Yes.  The COBRA regulations permit a plan to increase the COBRA premium if the plan is currently charging less than the maximum permitted amount (102% of the premium.) 

What is the credit amount if the qualified beneficiary group includes both Assistance Eligible Individuals and non-Assistance Eligible Individuals?

The credit can only be claimed with respect to Assistance Eligible Individuals.  If the family members who are qualified beneficiaries include one or more individuals who are not Assistance Eligible Individuals, the premium is first allocated to the Assistance Eligible Individuals and then to non-Assistance Eligible Individuals.  For example, if an employee is an Assistance Eligible Individual and the covered spouse is not an Assistance Eligible Individual, the credit would be limited to the COBRA premium for employee-only coverage.  

How is the premium assistance credit calculated for an individual coverage health reimbursement arrangement (HRA)?

The credit for an individual coverage HRA is limited to 102% of the amount actually reimbursed in the month with respect to each Assistance Eligible Individual.  Thus the credit may not be the same each month because each qualified beneficiary's actual reimbursement must be tracked for the month to calculate the credit. 

When does the employer become entitled to the credit?

When an Assistance Eligible Individual makes the COBRA election, the employer is entitled to the credit for the periods of coverage that began before that date.  For each subsequent coverage period, the credit may be claimed as of the first day of that period of coverage.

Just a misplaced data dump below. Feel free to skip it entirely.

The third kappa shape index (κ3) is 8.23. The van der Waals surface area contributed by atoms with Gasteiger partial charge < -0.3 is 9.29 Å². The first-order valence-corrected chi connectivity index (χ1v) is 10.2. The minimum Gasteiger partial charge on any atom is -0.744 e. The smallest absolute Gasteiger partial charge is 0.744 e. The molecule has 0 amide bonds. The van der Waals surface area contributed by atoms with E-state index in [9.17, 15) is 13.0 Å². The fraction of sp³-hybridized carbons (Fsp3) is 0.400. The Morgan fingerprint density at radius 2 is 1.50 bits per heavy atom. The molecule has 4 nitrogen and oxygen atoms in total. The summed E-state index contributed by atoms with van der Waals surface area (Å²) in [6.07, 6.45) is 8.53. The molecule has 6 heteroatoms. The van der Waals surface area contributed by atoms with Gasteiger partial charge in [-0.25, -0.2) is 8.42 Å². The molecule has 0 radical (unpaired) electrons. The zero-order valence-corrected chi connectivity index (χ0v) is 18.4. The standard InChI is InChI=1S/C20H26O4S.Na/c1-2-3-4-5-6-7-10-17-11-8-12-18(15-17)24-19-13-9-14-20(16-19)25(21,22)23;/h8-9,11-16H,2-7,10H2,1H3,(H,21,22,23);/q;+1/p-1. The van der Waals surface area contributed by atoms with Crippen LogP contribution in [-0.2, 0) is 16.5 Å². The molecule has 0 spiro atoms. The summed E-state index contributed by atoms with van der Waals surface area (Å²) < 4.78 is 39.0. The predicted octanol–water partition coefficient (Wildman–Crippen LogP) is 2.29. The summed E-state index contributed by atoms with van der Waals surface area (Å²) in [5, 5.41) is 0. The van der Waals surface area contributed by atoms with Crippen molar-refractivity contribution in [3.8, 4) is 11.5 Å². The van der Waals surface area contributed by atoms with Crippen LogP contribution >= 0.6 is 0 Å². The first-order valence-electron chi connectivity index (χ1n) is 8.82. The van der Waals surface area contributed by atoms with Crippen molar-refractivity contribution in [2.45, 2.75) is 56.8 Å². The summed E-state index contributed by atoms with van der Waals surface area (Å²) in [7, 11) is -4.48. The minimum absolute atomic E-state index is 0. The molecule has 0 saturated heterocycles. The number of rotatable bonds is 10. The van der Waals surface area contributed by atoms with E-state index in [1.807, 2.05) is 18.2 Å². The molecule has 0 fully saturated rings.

Example:  The period of coverage is the calendar month.  An Assistance Eligible Individual makes a COBRA election on June 17, 2021, effective on April 1, 2021.  As of June 17, 2021, the employer is entitled to a credit equal to the COBRA premium not paid by the Assistance Eligible Individual for April, May, and June. The credit can then be claimed as of July 1, August 1, and September 1 for the months of July, August, and September.

If the employer is the premium payee and uses a third party as its COBRA administrator, it will need to stay in close touch with the COBRA administrator to keep track of when a COBRA election is made by an Assistance Eligible Individual and thus when the related credit may be claimed. 

How does the employer claim the premium assistance credit?

The employer claims the credit by reporting the credit (the amount of unpaid COBRA premiums with respect to Assistance Eligible Individuals), and the number of individuals receiving a COBRA subsidy on the appropriate lines of its federal employment tax return. Usually, this is Form 941, Employer's Quarterly Federal Tax Return.

The employer may:

  1. reduce its deposits of federal employment taxes, including withheld taxes, that it would otherwise be required to deposit, up to the amount of the anticipated credit; and
  2. request an advance of the anticipated credit that exceeds the federal employment tax deposits available for reduction by filing Form 7200, Advance Payment of Employer Credit Due to COVID-19. 

As of the date of this Client Alert, Form 7200 has been updated to add appropriate lines to be used to claim an advance of the premium assistance credit, but Form 941 has not yet been updated. 

Does an employer need to refund the credit if an Assistance Eligible Individual does not notify it that the Assistance Eligible Individual is no longer eligible for the subsidy because he/she became eligible for other group health plan coverage or Medicare?

No, as long as the employer does not know of the individual's eligibility for the other coverage. 

May an employer claim the premium assistance credit for amounts that are taken into account under other COVID relief provisions?

No.  An employer may not claim a premium assistance credit for amounts that are taken into account as:

  • Qualified wages or qualified health care expenses under the CARES Act;
  • Qualified sick leave wages under the Emergency Paid Sick Leave Act (Code Section 3131);
  • Qualified family leave wages under the Emergency Family and Medical Leave Expansion Act (Code Section 3132); or
  • The employee retention credit claimed by an employer who is subject to closure by government order due to COVID-19 (Code Section 3134).